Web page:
Annette Bollmann explains equipment to a student in her lab.

$5.2 million funds four microbiologists’ research from Acton Lake to Antarctica

DJ Ferguson and Jyoti Kashyap work with liquid in a flask in Ferguson's lab.
Ferguson (right) and doctoral student Jyoti Kashyap

Four Miami University microbiologists — who make up the department’s new microbiology physiology research cluster — collaborate on projects with each other and with more than a dozen researchers from other universities.

Together, they are working on five projects funded by more than $5.2 million in recent grants from three national agencies. Study sites range from nearby Acton Lake to Antarctica.

Microbes — the first living creatures on Earth — are microscopic, single-celled organisms found almost everywhere on Earth including on and inside you.

  • Microbes make up more than 60 percent of Earth’s biomass.
  • An estimated 2-3 billion species of microbes share our planet — but fewer than 0.5 percent (that’s still 10 million) have been identified.
  • Microbes generate at least half of the oxygen we breathe.

From the human gut to the atmosphere

The research projects of Rachael Morgan-Kiss, Annette Bollmann and D.J. Ferguson, associate professors of microbiology, and Xin Wang, assistant professor, explore microbes in projects including:

  • Microbial engineering for the production of biofuels.
  • Manipulating microbial communities to function more efficiently for wastewater treatment.
  • Studying extremophiles to create new engineering targets for artificial photosynthesis.
  • Contributing to long-term research on climate variation in the South Pole.
  • Human gut microbes.

By the numbers:

  • Four faculty mentor nine graduate and 11 undergraduate students on these projects.
  • They collaborate with 13 researchers from 11 universities.
  • One internationally-known artist, Xavier Cortada, is working with students and researchers.

Read their stories:

Click on the links to read their stories in Miami’s Campus News.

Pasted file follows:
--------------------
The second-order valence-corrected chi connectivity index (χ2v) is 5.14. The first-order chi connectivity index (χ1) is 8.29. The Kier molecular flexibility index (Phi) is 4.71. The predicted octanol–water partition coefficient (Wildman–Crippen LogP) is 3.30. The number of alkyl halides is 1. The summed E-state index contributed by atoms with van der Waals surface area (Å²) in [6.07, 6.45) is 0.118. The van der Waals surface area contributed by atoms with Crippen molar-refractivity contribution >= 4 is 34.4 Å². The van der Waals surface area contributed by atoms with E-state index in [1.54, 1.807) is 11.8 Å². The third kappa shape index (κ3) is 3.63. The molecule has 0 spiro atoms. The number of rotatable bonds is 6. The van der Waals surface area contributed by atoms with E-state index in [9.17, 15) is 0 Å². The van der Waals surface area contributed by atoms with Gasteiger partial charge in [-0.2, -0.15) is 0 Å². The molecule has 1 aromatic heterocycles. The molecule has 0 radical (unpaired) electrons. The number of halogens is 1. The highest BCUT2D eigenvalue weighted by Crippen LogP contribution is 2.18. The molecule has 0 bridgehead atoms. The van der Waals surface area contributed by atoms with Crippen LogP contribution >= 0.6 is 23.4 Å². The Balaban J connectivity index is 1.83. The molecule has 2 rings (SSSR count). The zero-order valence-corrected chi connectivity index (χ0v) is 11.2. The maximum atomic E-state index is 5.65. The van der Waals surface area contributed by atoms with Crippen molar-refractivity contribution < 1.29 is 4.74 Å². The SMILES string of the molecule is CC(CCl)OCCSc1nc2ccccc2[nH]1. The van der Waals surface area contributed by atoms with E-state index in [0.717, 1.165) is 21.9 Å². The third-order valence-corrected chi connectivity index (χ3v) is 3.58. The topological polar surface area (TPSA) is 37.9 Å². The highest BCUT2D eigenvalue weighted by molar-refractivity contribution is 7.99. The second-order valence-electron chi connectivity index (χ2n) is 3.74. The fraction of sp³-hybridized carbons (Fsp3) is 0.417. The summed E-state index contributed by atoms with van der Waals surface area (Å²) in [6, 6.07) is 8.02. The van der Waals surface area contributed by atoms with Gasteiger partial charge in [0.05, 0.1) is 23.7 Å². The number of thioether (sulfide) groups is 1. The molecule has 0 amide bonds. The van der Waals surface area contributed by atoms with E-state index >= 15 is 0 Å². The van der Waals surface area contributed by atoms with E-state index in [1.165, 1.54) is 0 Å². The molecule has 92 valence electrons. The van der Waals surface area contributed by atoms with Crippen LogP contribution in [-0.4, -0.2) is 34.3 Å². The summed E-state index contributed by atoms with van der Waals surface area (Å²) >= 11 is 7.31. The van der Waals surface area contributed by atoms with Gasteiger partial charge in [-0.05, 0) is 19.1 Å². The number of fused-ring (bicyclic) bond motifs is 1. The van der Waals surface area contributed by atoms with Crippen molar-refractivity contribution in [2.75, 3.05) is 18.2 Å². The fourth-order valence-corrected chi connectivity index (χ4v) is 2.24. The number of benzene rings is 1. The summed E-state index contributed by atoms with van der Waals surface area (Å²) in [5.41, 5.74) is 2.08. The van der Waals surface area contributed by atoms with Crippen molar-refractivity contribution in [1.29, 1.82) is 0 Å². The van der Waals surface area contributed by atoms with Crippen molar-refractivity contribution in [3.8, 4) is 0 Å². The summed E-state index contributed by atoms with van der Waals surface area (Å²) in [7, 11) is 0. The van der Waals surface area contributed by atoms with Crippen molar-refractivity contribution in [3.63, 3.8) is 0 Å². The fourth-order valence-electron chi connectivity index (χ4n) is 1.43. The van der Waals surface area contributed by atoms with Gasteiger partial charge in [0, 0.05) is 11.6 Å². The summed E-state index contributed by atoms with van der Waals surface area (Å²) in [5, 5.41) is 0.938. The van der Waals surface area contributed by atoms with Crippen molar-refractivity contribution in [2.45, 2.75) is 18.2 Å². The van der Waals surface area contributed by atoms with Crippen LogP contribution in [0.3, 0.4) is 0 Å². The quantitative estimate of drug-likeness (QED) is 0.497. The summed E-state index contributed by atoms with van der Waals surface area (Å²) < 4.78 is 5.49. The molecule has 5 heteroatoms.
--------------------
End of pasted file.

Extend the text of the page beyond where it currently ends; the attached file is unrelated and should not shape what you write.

Rachael Morgan-Kiss and Xin Wang: “Antarctic algae, alternative photosynthesis and art.”

D.J. Ferguson and Xin Wang: “Microbes, QAs, methane: Top to bottom.”

Annette Bollmann: “Microbial ‘neighbors’ improve ammonia removal in wastewater.”

Xin Wang: “Engineering microbes.”

Spotlight on undergraduate research:

These faculty each mentor several undergraduate research students. Learn more about their research at Miami’s 25th Annual Undergraduate Research Forum, April 23-24.

Morgan-Kiss: All students in her Microbial Ecology (MBI 475/575) class will present posters about their work with samples from Antarctica.

Xavier Cortada, an internationally-known environmental artist based in Miami, Florida, will meet with the class to help them design posters for a broad, general audience.

Ferguson’s lab group: Sarah Soppe, senior microbiology major and Spanish double major, and Claire Papamarcos, senior microbiology major and environmental science co-major.

Bollmann’s lab group: Conor Dolson, senior microbiology major and premedical studies co-major.

Wang’s lab group: Kaya Mernitz, senior microbiology major and premedical studies co-major.

Written by Susan Meikle, University News Writer/Editor, University Communications and Marketing, Miami University. Originally appeared as a “Top Story” on Miami University’s News and Events website.

Photos of D.J. Ferguson and Annette Bollmann by Scott Kissell, Miami University Photo Services.


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